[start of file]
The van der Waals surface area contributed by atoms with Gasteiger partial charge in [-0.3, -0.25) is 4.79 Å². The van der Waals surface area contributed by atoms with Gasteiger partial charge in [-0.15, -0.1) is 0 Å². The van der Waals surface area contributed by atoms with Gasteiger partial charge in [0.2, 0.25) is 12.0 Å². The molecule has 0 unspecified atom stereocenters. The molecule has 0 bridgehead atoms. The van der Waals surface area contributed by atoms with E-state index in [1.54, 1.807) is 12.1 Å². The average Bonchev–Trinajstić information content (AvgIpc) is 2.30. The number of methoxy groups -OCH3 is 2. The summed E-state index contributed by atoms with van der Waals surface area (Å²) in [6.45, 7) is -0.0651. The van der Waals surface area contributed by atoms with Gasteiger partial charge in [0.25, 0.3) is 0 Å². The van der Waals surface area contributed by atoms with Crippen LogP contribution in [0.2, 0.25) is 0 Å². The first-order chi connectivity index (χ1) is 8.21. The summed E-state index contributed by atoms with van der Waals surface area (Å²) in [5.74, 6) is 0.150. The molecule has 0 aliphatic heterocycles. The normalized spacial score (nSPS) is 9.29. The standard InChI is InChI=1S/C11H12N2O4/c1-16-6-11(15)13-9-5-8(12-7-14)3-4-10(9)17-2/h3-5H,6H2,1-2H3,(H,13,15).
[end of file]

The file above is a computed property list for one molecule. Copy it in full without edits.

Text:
The van der Waals surface area contributed by atoms with Gasteiger partial charge in [-0.3, -0.25) is 4.79 Å². The van der Waals surface area contributed by atoms with Gasteiger partial charge in [-0.15, -0.1) is 0 Å². The van der Waals surface area contributed by atoms with Gasteiger partial charge in [0.2, 0.25) is 12.0 Å². The molecule has 0 unspecified atom stereocenters. The molecule has 0 bridgehead atoms. The van der Waals surface area contributed by atoms with E-state index in [1.54, 1.807) is 12.1 Å². The average Bonchev–Trinajstić information content (AvgIpc) is 2.30. The number of methoxy groups -OCH3 is 2. The summed E-state index contributed by atoms with van der Waals surface area (Å²) in [6.45, 7) is -0.0651. The van der Waals surface area contributed by atoms with Gasteiger partial charge in [0.25, 0.3) is 0 Å². The van der Waals surface area contributed by atoms with Crippen LogP contribution in [0.2, 0.25) is 0 Å². The first-order chi connectivity index (χ1) is 8.21. The summed E-state index contributed by atoms with van der Waals surface area (Å²) in [5.74, 6) is 0.150. The molecule has 0 aliphatic heterocycles. The normalized spacial score (nSPS) is 9.29. The standard InChI is InChI=1S/C11H12N2O4/c1-16-6-11(15)13-9-5-8(12-7-14)3-4-10(9)17-2/h3-5H,6H2,1-2H3,(H,13,15).